Hospital and Demographic Characteristics Associated With Advanced Primary Stroke Center Designation
Background and Purpose—Despite evidence that primary stroke center (PSC) certification is associated with improvements in care and outcome, only a minority of hospitals have achieved this certification. We sought to determine hospital-based factors associated with achievement of PSC certification.
Methods—We used the 2011 American Hospital Association survey and the 2010 national census for population and household data to identify potential hospital and demographic factors influencing certification as a PSC by the Joint Commission, Healthcare Facilities Accreditation Program, and DNV Healthcare.
Results—Of the 3696 hospitals to complete the survey, 3069 fulfilling study criteria included 908 PSC (31%) and 2161 non-PSC. Independent hospital characteristics associated with PSC certification were Joint Commission accreditation (odds ratio [OR], 3.5; 95% confidence interval [CI], 2.4–5.0), increasing size (per quartile in number of beds; OR, 2.5; 95% CI, 2.1–3.1) and inpatient neurological services (OR, 3.2; 95% CI, 2.4–4.6), number of households per zip code (per 1000 households; OR, 1.1; 95% CI, 1.0–1.2), increasing Hispanic population (by 10% increase; OR, 1.1; 95% CI, 1.0–1.2), and income per household (per $10 000; OR, 1.2; 95% CI, 1.1–1.3). Designation as a sole community provider (OR, 0.22; 0.10–0.47) or governmental hospital control (0.61; 0.44–0.84) was associated with noncertification.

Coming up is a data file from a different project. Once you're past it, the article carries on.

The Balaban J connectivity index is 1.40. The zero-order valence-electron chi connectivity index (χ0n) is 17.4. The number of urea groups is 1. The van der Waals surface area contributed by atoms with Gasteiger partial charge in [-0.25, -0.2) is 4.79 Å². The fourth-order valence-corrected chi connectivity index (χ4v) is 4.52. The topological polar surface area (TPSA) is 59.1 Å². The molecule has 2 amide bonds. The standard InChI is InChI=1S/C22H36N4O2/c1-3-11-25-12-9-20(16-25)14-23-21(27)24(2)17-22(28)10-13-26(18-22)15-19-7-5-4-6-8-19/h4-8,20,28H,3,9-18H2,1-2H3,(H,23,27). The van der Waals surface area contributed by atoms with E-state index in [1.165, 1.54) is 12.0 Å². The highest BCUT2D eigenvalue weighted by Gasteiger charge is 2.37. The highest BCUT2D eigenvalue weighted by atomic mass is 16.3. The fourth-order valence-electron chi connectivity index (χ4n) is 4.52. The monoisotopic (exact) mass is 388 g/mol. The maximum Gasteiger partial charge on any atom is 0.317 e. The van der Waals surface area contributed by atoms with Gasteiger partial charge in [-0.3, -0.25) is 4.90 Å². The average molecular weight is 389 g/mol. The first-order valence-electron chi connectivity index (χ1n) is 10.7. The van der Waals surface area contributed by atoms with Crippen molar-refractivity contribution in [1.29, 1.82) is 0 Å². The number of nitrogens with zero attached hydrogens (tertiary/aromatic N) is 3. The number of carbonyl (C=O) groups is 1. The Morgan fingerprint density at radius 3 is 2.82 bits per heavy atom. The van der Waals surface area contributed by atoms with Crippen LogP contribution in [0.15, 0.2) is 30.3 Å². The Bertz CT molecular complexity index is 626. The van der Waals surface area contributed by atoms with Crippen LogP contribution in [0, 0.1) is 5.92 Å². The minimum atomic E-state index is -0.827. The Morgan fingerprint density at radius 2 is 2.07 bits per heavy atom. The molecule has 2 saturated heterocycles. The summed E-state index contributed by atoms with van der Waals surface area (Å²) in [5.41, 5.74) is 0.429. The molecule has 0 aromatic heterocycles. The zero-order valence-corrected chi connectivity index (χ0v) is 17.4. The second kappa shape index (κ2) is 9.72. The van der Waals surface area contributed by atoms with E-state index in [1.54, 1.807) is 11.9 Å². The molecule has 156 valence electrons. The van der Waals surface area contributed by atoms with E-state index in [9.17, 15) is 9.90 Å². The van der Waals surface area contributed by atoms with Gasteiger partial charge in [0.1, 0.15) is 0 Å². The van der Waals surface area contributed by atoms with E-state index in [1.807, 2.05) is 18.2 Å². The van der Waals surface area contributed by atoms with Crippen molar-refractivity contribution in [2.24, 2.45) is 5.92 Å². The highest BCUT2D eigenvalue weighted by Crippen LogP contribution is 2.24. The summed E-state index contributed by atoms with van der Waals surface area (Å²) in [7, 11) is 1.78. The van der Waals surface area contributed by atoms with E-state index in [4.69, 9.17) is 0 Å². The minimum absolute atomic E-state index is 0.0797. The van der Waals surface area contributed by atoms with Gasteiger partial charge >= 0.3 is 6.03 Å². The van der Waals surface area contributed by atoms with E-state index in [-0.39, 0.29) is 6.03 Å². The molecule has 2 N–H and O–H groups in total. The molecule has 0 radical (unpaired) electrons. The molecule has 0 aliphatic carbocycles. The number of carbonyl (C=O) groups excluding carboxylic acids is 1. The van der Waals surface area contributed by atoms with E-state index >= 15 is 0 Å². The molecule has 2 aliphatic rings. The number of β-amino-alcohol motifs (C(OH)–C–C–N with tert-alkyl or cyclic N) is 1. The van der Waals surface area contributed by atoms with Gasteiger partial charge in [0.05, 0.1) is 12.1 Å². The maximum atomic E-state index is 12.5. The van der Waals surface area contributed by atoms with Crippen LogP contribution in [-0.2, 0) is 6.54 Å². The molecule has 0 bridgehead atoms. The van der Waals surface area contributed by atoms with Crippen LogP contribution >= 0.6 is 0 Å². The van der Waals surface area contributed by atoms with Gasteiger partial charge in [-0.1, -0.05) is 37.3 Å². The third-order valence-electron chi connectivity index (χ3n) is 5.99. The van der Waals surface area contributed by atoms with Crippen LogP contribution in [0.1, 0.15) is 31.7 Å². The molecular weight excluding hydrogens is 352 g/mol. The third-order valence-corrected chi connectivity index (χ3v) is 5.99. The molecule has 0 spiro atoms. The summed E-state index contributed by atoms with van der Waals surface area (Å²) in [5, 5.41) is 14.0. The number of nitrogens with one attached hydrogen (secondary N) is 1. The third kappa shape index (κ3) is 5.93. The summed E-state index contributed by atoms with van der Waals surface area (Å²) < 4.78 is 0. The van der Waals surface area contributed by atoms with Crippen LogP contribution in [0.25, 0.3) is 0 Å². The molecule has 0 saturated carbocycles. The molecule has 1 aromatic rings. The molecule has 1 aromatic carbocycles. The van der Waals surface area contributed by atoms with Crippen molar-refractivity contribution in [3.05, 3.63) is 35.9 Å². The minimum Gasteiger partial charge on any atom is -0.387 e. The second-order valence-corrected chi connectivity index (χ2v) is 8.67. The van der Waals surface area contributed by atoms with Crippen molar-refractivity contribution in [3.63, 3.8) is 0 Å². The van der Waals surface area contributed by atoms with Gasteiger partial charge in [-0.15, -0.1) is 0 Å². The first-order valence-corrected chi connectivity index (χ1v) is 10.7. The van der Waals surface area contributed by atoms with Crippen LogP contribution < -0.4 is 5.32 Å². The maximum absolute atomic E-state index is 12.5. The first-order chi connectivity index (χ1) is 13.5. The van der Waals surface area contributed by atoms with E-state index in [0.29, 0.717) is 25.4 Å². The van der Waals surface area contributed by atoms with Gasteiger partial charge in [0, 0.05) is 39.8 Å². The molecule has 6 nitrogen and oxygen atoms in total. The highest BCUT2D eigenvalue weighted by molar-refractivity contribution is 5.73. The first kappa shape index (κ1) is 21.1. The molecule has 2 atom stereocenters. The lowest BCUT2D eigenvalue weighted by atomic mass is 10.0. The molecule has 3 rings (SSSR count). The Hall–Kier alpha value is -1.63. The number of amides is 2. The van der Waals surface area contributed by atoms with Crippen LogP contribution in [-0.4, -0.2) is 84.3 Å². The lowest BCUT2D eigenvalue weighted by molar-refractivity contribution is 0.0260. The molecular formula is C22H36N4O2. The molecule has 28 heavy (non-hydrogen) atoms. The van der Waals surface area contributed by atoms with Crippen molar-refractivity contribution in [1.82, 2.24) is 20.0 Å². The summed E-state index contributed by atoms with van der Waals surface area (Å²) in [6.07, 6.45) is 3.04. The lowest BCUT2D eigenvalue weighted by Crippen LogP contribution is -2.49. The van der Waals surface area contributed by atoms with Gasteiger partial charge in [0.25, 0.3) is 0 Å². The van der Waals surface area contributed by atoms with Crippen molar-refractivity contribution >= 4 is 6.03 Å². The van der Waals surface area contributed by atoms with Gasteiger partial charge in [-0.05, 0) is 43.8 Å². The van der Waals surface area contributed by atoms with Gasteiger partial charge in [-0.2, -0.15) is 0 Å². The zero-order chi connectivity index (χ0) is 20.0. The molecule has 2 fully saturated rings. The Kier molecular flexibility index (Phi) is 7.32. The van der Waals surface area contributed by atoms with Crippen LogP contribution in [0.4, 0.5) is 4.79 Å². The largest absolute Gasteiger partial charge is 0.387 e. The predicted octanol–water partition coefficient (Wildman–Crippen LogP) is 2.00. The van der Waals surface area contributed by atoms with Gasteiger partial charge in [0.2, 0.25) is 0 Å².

Conclusions—Less than 1 in 3 hospitals has achieved certification as an PSC. Potential areas of improvement include increasing certification of governmental-controlled hospitals.
- Received July 29, 2014.
- Revision received July 29, 2014.
- Accepted August 19, 2014.
- © 2014 American Heart Association, Inc.